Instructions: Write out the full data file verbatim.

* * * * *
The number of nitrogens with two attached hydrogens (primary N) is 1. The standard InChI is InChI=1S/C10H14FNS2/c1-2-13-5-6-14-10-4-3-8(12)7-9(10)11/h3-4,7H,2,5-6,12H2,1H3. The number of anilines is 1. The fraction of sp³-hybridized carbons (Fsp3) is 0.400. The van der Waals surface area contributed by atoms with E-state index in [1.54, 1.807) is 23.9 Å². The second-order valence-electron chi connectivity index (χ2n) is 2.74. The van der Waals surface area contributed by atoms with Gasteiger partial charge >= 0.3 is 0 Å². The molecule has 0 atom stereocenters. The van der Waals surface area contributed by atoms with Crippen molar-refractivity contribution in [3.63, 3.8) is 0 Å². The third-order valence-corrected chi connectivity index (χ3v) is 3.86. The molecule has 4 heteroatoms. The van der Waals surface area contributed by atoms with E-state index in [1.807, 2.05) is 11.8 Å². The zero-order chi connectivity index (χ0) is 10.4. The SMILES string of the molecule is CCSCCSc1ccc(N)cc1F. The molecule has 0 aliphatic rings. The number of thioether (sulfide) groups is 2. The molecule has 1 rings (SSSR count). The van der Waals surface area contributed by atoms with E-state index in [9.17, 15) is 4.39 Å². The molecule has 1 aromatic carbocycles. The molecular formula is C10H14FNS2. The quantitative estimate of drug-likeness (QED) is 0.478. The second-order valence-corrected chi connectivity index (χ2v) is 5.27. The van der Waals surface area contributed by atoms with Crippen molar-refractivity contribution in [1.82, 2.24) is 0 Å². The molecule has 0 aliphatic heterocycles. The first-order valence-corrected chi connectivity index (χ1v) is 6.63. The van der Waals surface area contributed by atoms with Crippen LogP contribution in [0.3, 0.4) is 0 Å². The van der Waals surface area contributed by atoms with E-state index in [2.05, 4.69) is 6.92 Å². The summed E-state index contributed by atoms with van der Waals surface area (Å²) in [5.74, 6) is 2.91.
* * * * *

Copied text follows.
The number of nitrogens with two attached hydrogens (primary N) is 1. The standard InChI is InChI=1S/C10H14FNS2/c1-2-13-5-6-14-10-4-3-8(12)7-9(10)11/h3-4,7H,2,5-6,12H2,1H3. The number of anilines is 1. The fraction of sp³-hybridized carbons (Fsp3) is 0.400. The van der Waals surface area contributed by atoms with E-state index in [1.54, 1.807) is 23.9 Å². The second-order valence-electron chi connectivity index (χ2n) is 2.74. The van der Waals surface area contributed by atoms with Gasteiger partial charge >= 0.3 is 0 Å². The molecule has 0 atom stereocenters. The van der Waals surface area contributed by atoms with Crippen molar-refractivity contribution in [3.63, 3.8) is 0 Å². The third-order valence-corrected chi connectivity index (χ3v) is 3.86. The molecule has 4 heteroatoms. The van der Waals surface area contributed by atoms with E-state index in [1.807, 2.05) is 11.8 Å². The zero-order chi connectivity index (χ0) is 10.4. The SMILES string of the molecule is CCSCCSc1ccc(N)cc1F. The molecule has 0 aliphatic rings. The number of thioether (sulfide) groups is 2. The molecule has 1 rings (SSSR count). The van der Waals surface area contributed by atoms with E-state index in [9.17, 15) is 4.39 Å². The molecule has 1 aromatic carbocycles. The molecular formula is C10H14FNS2. The quantitative estimate of drug-likeness (QED) is 0.478. The second-order valence-corrected chi connectivity index (χ2v) is 5.27. The van der Waals surface area contributed by atoms with Crippen molar-refractivity contribution in [1.82, 2.24) is 0 Å². The molecule has 0 aliphatic heterocycles. The first-order valence-corrected chi connectivity index (χ1v) is 6.63. The van der Waals surface area contributed by atoms with Crippen LogP contribution in [0.3, 0.4) is 0 Å². The van der Waals surface area contributed by atoms with E-state index in [2.05, 4.69) is 6.92 Å². The summed E-state index contributed by atoms with van der Waals surface area (Å²) in [5.74, 6) is 2.91.